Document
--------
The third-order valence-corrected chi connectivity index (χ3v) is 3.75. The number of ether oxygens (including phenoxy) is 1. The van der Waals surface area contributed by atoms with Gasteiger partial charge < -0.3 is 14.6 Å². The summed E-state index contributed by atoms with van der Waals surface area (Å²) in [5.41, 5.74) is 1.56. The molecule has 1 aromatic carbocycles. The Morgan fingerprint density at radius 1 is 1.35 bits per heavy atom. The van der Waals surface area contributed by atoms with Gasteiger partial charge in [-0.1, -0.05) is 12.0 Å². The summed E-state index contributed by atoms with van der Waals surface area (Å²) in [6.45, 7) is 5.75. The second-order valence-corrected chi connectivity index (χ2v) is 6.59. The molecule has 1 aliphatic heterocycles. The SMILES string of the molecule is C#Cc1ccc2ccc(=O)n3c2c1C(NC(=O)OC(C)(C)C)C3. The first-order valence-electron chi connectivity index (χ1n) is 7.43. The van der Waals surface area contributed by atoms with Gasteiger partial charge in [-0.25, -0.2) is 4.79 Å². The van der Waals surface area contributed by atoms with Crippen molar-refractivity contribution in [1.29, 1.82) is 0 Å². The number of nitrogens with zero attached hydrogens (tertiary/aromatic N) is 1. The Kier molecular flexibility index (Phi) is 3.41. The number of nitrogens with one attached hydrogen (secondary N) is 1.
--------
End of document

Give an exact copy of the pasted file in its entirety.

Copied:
The third-order valence-corrected chi connectivity index (χ3v) is 3.75. The number of ether oxygens (including phenoxy) is 1. The van der Waals surface area contributed by atoms with Gasteiger partial charge < -0.3 is 14.6 Å². The summed E-state index contributed by atoms with van der Waals surface area (Å²) in [5.41, 5.74) is 1.56. The molecule has 1 aromatic carbocycles. The Morgan fingerprint density at radius 1 is 1.35 bits per heavy atom. The van der Waals surface area contributed by atoms with Gasteiger partial charge in [-0.1, -0.05) is 12.0 Å². The summed E-state index contributed by atoms with van der Waals surface area (Å²) in [6.45, 7) is 5.75. The second-order valence-corrected chi connectivity index (χ2v) is 6.59. The molecule has 1 aliphatic heterocycles. The SMILES string of the molecule is C#Cc1ccc2ccc(=O)n3c2c1C(NC(=O)OC(C)(C)C)C3. The first-order valence-electron chi connectivity index (χ1n) is 7.43. The van der Waals surface area contributed by atoms with Gasteiger partial charge in [-0.25, -0.2) is 4.79 Å². The van der Waals surface area contributed by atoms with Crippen molar-refractivity contribution in [1.29, 1.82) is 0 Å². The number of nitrogens with zero attached hydrogens (tertiary/aromatic N) is 1. The Kier molecular flexibility index (Phi) is 3.41. The number of nitrogens with one attached hydrogen (secondary N) is 1.